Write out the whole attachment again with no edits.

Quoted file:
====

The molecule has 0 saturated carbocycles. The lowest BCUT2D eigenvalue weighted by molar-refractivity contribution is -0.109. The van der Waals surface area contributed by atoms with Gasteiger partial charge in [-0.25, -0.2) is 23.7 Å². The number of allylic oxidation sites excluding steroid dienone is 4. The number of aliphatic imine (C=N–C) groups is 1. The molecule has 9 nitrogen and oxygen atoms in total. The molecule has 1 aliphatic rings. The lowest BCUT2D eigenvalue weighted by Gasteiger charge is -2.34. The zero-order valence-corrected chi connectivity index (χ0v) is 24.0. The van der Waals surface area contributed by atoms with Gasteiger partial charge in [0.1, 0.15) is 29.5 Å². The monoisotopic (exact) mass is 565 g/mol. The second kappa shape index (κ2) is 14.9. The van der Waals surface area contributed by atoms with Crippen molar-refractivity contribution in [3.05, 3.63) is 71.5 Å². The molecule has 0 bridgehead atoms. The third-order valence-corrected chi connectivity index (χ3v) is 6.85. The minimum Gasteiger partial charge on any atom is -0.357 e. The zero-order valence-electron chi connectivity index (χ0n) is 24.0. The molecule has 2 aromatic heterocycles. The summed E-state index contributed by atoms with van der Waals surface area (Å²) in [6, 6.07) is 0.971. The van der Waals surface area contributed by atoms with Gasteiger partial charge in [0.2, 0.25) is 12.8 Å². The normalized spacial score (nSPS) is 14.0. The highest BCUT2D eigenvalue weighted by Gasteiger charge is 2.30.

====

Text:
The molecule has 0 saturated carbocycles. The lowest BCUT2D eigenvalue weighted by molar-refractivity contribution is -0.109. The van der Waals surface area contributed by atoms with Gasteiger partial charge in [-0.25, -0.2) is 23.7 Å². The number of allylic oxidation sites excluding steroid dienone is 4. The number of aliphatic imine (C=N–C) groups is 1. The molecule has 9 nitrogen and oxygen atoms in total. The molecule has 1 aliphatic rings. The lowest BCUT2D eigenvalue weighted by Gasteiger charge is -2.34. The zero-order valence-corrected chi connectivity index (χ0v) is 24.0. The van der Waals surface area contributed by atoms with Gasteiger partial charge in [0.1, 0.15) is 29.5 Å². The monoisotopic (exact) mass is 565 g/mol. The second kappa shape index (κ2) is 14.9. The van der Waals surface area contributed by atoms with Crippen molar-refractivity contribution in [3.05, 3.63) is 71.5 Å². The molecule has 0 bridgehead atoms. The third-order valence-corrected chi connectivity index (χ3v) is 6.85. The minimum Gasteiger partial charge on any atom is -0.357 e. The zero-order valence-electron chi connectivity index (χ0n) is 24.0. The molecule has 2 aromatic heterocycles. The summed E-state index contributed by atoms with van der Waals surface area (Å²) in [6, 6.07) is 0.971. The van der Waals surface area contributed by atoms with Gasteiger partial charge in [0.2, 0.25) is 12.8 Å². The normalized spacial score (nSPS) is 14.0. The highest BCUT2D eigenvalue weighted by Gasteiger charge is 2.30.